When I apply for SSI Disability, why does Social Security require me to apply for other benefits?

Supplemental Security Income

SSI stands for Supplemental Security Income. Supplemental Security Income is a federal public assistance program for disabled individuals and people age sixty-five or older whose income and assets are below the SSI limits.

SSI is intended to supplement other benefits that you are eligible to receive. For this reason, when you apply for SSI, you will be required to apply for other benefits such as Social Security Disability, workers’ compensation, V.A. Compensation, and private retirement or disability benefits.  In addition to applying, you must pursue approval by providing everything the other benefit program requests for your application. If you are denied benefits because you did not fully pursue your claim for other benefits, your SSI benefits could be terminated. If you are denied for other reasons, you will usually be required to appeal.

Once you receive the other benefits, your SSI benefits will be reduced to supplement your other income or your SSI payments may terminate because your other benefits are higher than the SSI income limit.

When You May Be Eligible for Both SSI and SSDI

It is worth noting that individuals with Social Security benefits below the SSI income limit may be eligible for both Social Security and SSI on an ongoing basis, if their total income and assets fall within the SSI guidelines.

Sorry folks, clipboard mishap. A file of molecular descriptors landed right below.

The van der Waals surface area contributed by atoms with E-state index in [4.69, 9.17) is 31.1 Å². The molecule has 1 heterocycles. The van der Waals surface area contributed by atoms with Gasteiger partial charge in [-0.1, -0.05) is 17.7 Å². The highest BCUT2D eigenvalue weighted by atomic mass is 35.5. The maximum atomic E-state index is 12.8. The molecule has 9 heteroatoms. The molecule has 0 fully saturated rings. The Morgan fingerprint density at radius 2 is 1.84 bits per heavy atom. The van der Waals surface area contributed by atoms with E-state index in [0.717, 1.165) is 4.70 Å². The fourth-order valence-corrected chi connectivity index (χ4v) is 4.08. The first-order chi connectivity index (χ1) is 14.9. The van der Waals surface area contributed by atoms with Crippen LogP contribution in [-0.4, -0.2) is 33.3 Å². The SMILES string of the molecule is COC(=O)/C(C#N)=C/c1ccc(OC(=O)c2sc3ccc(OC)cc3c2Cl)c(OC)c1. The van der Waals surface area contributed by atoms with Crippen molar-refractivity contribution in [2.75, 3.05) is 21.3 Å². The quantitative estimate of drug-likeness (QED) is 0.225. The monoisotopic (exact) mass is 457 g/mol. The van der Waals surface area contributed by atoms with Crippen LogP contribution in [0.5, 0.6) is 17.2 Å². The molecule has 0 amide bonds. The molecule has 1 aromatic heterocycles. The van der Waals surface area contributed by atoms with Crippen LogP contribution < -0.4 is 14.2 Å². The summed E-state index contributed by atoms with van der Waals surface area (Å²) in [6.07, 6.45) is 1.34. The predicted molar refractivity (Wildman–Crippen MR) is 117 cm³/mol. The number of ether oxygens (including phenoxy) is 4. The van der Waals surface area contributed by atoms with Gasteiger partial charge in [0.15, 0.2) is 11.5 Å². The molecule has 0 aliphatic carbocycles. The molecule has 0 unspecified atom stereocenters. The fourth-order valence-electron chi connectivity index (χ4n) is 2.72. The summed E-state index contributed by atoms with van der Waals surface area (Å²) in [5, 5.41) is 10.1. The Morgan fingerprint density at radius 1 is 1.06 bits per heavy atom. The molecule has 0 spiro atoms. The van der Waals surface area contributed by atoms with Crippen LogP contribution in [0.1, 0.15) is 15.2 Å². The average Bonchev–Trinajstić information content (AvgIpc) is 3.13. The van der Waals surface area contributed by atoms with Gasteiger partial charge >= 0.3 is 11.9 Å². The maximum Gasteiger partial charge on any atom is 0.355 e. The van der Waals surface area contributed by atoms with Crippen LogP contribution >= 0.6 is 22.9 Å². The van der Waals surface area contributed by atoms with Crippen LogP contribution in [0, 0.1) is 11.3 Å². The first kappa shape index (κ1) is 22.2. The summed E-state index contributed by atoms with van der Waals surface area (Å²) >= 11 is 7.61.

If your Social Security benefit is too high to receive ongoing SSI, you may be eligible for SSI for a limited period of time. Because financial eligibility for SSI is determined month by month and income counts only in the month it is received, a person who qualifies for a Social Security Disability benefit that is higher than SSI limits may be eligible for SSI for months that his or her Social Security claim was being processed and during the five-month waiting period for which no Social Security benefits are payable. When you file Social Security Disability, the Social Security Administration will automatically discuss your potential eligibility for SSI.

What other help can I get after I meet the SSI Disability qualifications and get an SSI approval?

Find out about federal, state, and local assistance you may qualify for once you have received an SSI approval or even upon filing an SSI application.

Medicaid Health Insurance

In most states, if you receive an SSI approval, you will automatically be eligible for Medicaid health insurance. In other states, you must apply for Medicaid at an agency of the state or county in which you live. If you need to apply to the state for Medicaid, the Social Security Administration will let you know and will tell you where to apply.

If you are eligible for both Medicaid and Medicare, typically the Medicaid program pays your Medicare Part B and D premiums. 

Supplemental Nutrition Assistance Program

Financial assistance to purchase food used to be called food stamps. Today it is called SNAP, short for Supplemental Nutrition Assistance Program. Eligibility for SNAP is based on financial need and SSI benefits count in determining eligibility for SNAP.